The Online Advertising Quandry

Jason Calacanis, a good friend of ours, is doing the cartwheels over the third quarter (2006) online advertising data released by the Interactive Advertising Bureau. (I say cartwheels because, a few months ago, he was the most vocal critic of my story for Business 2.0, about the return of the Eyeballs.)

Why bring it up? Because online advertising is driven by eyeballs, which then leads to people acting on them as in the case of Google ads, or display-style advertising. The $4.2 billion is impressive — and not a surprise. Jason is proclaiming that this boom will continue for another 20 years, and it will keep going up and up. He says, the real story of Web 2.0 is advertising 2.0. He is right, and wrong.

He is right because as online video becomes more popular, the advertising dollars are going to shift to this nascent medium. Those dollars will qualify as Internet advertising, of course. He is wrong, because he is conveniently overlooking the fact that the sequential growth in advertising was essentially flat. “Online advertising will be a useful marketing tool, but no trend goes in a straight line for twenty years,” writes Carl Howe, in his excellent analysis.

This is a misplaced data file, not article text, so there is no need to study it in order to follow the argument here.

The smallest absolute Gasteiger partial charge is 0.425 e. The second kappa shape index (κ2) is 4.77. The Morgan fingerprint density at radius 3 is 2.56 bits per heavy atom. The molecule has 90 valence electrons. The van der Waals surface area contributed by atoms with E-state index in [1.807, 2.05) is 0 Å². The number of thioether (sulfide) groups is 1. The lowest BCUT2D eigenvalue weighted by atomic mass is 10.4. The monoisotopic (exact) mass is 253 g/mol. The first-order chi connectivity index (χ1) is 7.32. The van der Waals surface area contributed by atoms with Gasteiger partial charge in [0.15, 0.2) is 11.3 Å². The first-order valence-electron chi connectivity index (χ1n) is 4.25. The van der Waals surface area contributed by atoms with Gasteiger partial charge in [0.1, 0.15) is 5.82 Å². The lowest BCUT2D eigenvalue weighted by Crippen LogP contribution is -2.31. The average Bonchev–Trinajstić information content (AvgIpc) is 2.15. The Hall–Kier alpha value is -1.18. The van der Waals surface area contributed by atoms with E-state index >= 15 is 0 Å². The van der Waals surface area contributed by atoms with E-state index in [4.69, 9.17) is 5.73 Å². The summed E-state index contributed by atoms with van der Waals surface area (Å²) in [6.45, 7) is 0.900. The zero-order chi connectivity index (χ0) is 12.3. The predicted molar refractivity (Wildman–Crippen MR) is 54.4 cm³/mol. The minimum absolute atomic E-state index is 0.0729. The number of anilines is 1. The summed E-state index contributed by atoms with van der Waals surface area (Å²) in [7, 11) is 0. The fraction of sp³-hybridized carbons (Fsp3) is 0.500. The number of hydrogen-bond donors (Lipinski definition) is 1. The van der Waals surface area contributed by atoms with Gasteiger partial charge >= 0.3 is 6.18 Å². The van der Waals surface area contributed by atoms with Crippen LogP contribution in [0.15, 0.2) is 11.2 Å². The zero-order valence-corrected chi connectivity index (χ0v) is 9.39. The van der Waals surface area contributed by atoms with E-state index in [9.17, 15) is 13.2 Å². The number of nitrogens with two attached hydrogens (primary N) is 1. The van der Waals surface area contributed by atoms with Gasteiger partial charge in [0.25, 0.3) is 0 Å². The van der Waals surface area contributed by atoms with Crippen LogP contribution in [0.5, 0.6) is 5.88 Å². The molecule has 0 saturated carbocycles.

Calacanis overlooks the fact that a disproportionate portion of the online advertising dollars is flying into the pockets of a handful of companies. A back of the envelope calculation shows that in the third quarter Yahoo and Google accounted for $2 billion (give or take a few million dollars) in total dollars spent on online advertising in the third quarter 2006. (This is after traffic acquisition costs, and factoring in their international contribution to their total revenues.)

Rest of the money – about $2.2 billion – is being shared by hundreds of web properties – everyone from big media owned properties to little tiny blogs like ours shared that pot of gold. Unless you are AOL, Facebook or MySpace, those advertising dollars don’t add up to all that much.

These big numbers are also creating a false sense of security for start-ups, and the venture capitalist community that is so willing to invest big money in utterly forgettable wiki sites.

Just for kicks, in the third quarter about $455 million was invested in Web 2.0 companies. That’s about $4.70 ad-dollars per VC dollar invested in these companies.

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